Table of Contents
- 1 Top standard social media apps
- 2 Top video conferencing apps
- 3 Top messaging apps
As 2020, the year of most screen time per capita, begins to thankfully come to a close, it’s worth reviewing which social media apps captivated the American attention. These are the most downloaded apps — representing new downloads, not total users — across iOS and Android smartphones from January 2020 through November 2020, according to Apptopia, a software and data analytics company.
No surprise here, the winner is TikTok
Despite President Trump’s numerous attempts to ban the short-form video platform, or perhaps because of them, TikTok has become the most downloaded social media app of 2020, with over 82 million downloads. Owned by Chinese company ByteDance, the app makes it easy to create or binge-watch micro-entertainment, short vids dripping with pep and moxy and serving up Gen Z realness. Videos often take the form of challenges that run the gamut of dance challenges to relatable “Put a finger down if you…” to multi-generational explorations of music. Tutorials and life hacks also tend to go viral, and users often joke that they learn more from TikTok than they do from school.
Recently, Instagram added “Reels” to its repertoire, copying TikTok’s entertainment model. According to the data, Instagram didn’t see a spike in downloads around the time that it announced Reels, which was in early August, so it remains to be seen if this addition will lure over TikTok users who are renowned brand loyalists.
Why do people like TikTok?
“TikTok is enjoyable because the algorithm works to meet my needs and interests. So while I get to laugh at funny videos or pointed jokes, I also get to learn about new topics through fast-paced media” ~ My Gen Z sister.
Instagram comes in second at 57.5 million total downloads. The app has seen some iterations this year, taking on the Facebook ethos of a one-stop-shop. From Reels to Instagram’s new in-app Shop, from extending the IGTV limit to 4 hours long to its Guides feature that started out to provide mental health resources during the height of the pandemic but has since morphed into a way to introduce more long form content to the platform, Instagram is finding all sorts of fun new ways to keep us scrolling. Ahead of the 2020 U.S. presidential election, Instagram, along with Facebook, also debuted a Voting Information Center to help users combat misinformation.
What is perhaps unexpected is that Snapchat downloads exceed that of Facebook in the United States this year. With over 43 million downloads, Snap has maintained a steady growth, particularly as its augmented reality technology, known to users largely as Lenses, has become top of the line. In fact, it’s entirely conceivable that within the next few years Snap will be less of a social media company and more of a camera company, offering its Camera Kit to other developers and brands that want to utilize Snap’s AR technology for their own ends.
Facebook followed just behind Snapchat with 42 million total downloads. The app saw a bit of a spike in an otherwise steady stream of downloads in May. Perhaps this was when Boomers finally accepted the necessarily digital nature of the pandemic world and decided to give in and scroll Facebook on their phones instead of their computers. After all, Uncle Gary’s coronavirus conspiracy theories weren’t going to ‘like’ themselves!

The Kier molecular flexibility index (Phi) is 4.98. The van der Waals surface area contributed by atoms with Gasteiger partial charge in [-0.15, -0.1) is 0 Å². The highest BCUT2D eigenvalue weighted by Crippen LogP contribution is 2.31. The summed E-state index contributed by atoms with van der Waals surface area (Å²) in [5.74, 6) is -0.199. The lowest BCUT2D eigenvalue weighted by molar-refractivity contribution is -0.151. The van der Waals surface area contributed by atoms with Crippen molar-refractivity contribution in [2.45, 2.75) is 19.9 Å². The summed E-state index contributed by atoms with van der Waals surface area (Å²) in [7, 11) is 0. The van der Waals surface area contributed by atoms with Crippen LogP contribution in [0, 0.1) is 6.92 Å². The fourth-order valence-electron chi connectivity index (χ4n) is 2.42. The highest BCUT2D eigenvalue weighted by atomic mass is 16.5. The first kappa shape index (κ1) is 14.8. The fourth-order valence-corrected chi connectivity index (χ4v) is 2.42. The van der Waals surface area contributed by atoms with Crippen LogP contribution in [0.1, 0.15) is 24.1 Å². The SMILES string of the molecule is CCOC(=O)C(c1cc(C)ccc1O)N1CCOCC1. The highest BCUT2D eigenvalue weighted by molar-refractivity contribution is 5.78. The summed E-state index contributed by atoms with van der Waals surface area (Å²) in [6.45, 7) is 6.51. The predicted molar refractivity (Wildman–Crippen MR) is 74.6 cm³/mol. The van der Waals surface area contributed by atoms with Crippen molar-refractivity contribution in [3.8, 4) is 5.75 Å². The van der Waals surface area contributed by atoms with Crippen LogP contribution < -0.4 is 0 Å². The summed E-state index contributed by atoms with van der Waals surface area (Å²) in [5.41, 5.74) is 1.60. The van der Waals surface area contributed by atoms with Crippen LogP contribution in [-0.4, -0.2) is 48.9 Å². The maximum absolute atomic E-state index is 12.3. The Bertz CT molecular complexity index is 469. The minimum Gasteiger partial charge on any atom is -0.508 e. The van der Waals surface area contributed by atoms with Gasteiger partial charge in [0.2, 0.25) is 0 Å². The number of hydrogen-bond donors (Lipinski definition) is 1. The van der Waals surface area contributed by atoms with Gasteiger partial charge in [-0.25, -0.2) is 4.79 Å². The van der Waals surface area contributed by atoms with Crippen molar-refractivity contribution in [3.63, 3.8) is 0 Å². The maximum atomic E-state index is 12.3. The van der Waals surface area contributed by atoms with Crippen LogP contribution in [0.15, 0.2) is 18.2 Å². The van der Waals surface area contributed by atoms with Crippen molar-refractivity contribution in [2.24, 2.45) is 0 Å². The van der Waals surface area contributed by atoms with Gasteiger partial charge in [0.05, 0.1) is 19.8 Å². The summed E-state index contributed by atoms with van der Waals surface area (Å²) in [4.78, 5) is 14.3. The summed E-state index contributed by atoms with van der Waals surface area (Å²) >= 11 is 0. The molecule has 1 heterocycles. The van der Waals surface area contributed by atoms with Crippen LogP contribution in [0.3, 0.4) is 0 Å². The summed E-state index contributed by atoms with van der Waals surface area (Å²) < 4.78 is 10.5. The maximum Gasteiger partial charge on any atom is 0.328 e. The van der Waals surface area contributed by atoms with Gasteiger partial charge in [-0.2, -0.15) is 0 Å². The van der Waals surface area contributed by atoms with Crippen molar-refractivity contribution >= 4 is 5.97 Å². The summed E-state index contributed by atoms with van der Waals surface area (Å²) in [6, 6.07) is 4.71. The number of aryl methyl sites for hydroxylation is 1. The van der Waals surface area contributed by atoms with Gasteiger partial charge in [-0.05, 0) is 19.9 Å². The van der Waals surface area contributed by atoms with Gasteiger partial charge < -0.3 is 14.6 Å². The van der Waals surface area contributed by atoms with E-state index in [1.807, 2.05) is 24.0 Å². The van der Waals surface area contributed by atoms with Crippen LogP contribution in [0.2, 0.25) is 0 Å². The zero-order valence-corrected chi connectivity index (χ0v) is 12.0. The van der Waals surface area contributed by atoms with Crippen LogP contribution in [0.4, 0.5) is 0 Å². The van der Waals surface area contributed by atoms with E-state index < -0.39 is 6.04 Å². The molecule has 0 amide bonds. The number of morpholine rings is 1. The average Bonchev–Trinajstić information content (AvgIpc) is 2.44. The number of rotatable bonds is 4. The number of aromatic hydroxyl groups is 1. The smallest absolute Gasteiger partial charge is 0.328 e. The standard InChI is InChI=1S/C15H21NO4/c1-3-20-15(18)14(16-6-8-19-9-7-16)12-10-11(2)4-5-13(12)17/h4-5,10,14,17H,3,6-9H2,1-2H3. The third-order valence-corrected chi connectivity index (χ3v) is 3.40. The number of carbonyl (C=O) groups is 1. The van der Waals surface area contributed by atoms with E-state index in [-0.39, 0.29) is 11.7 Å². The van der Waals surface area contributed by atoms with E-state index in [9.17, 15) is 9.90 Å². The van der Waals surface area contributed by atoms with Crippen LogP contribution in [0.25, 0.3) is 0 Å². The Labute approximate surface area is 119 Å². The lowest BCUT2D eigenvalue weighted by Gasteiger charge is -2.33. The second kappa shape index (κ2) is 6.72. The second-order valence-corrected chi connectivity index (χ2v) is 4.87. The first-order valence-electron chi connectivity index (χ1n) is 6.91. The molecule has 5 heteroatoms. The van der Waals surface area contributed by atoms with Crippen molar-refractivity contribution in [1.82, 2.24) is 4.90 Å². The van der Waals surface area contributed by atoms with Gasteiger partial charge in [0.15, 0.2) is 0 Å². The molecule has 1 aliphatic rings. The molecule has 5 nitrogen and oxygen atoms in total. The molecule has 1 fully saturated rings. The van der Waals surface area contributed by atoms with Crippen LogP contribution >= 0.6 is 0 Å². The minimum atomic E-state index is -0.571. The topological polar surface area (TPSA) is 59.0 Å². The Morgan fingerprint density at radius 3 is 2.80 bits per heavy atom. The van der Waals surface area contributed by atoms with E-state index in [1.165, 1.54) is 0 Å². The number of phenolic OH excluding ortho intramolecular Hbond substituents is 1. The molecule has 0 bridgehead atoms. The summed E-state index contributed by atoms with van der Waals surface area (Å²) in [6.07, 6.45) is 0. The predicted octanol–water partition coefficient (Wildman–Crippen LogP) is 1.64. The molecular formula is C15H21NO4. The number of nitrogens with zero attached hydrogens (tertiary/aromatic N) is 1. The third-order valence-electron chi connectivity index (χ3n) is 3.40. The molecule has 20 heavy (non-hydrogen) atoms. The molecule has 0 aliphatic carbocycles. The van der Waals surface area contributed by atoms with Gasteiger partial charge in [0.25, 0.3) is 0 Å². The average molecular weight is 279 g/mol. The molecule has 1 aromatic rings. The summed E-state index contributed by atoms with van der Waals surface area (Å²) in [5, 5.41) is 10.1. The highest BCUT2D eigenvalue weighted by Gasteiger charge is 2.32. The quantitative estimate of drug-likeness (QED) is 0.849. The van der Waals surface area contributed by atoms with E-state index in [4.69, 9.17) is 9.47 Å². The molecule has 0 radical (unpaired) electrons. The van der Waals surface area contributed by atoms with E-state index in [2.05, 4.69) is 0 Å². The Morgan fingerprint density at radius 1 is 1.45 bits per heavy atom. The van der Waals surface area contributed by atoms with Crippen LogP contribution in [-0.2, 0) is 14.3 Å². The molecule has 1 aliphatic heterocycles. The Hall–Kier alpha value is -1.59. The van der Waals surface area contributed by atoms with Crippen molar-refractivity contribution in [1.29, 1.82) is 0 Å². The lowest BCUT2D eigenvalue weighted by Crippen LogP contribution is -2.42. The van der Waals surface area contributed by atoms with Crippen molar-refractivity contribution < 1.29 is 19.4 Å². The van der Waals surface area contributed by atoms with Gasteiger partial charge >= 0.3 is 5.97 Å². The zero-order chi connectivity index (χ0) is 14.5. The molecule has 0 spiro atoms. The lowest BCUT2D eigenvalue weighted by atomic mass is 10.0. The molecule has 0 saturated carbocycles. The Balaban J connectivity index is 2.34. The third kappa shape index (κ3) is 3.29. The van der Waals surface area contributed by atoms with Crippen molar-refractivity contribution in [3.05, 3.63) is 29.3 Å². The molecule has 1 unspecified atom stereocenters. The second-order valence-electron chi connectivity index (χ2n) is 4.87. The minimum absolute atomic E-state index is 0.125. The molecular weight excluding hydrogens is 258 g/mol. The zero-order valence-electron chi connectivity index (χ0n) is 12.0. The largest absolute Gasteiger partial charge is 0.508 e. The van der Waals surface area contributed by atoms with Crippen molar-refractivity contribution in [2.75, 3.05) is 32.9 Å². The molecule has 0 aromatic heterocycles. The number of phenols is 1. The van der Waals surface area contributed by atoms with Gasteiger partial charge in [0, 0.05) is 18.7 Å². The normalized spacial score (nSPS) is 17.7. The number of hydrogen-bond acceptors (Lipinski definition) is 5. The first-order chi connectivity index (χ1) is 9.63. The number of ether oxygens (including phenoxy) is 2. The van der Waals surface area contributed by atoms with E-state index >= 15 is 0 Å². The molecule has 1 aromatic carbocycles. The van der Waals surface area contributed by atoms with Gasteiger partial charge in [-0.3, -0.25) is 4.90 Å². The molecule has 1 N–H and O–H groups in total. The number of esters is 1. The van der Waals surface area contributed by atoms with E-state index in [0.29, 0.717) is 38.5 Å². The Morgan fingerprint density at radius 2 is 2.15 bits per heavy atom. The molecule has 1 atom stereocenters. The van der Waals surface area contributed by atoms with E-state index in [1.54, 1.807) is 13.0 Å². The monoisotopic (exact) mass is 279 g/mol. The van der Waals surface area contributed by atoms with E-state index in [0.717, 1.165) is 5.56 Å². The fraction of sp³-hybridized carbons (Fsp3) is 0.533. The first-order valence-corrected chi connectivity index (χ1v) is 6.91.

The company did seriously work to up its game of either removing or providing context to misinformation related to both the election and the pandemic, but mainly as a result of repeated pressure from employees, the media and the public at large. Zuckerberg has always said he never wanted Facebook to be the arbiters of truth, but with a doozy of an election like this one, Facebook slowly took on more responsibility, eventually banning new political ads in the week before the election and beyond.
Facebook has also invested in the world of gaming this year, launching free cloud-streamed games that require no download and no hardware. And for the sake of altruism, Facebook has launched its Drives feature this year as part of its Community Help Hub, enabling users to rally communities around a cause and fundraise.
Meanwhile, in the sector of Facebook apparently designed to swallow ideas from other apps, Facebook also introduced Neighbors, a rip off from the popular neighborhood app called NextDoor.
The id of the internet, Twitter has 25 million new downloads this year. The social media company has also taken a strong stance in the lead up to the election, banning all political ads, fact-checking Donald Trump’s claims about mail-in voting and prompting users to either read the article they’re retweeting or provide their own commentary. One of the most interesting additions to the app this year has been Fleets, a take from Stories that one would see on Facebook, Instagram and Snapchat.
Other updates include Twitter giving users discretion over who can reply to their tweets, more context given to trending topics and the ability to react to DMs with the internet’s language of choice, emojis.
At just over 7 million downloads this year, Parler can’t yet hold a candle to the big social media companies. But it’s worth noting that the app has seen a serious increase in downloads this year, from just over 1,000 in January to 4 million at the end of November.
Marketing itself as an “unbiased social media focused on real user experiences and engagement” that promises “free expression without violence and no censorship”, Parler has become a home to right-wing conservatives and Donald Trump supporters who feel disillusioned with and biased against mainstream platforms.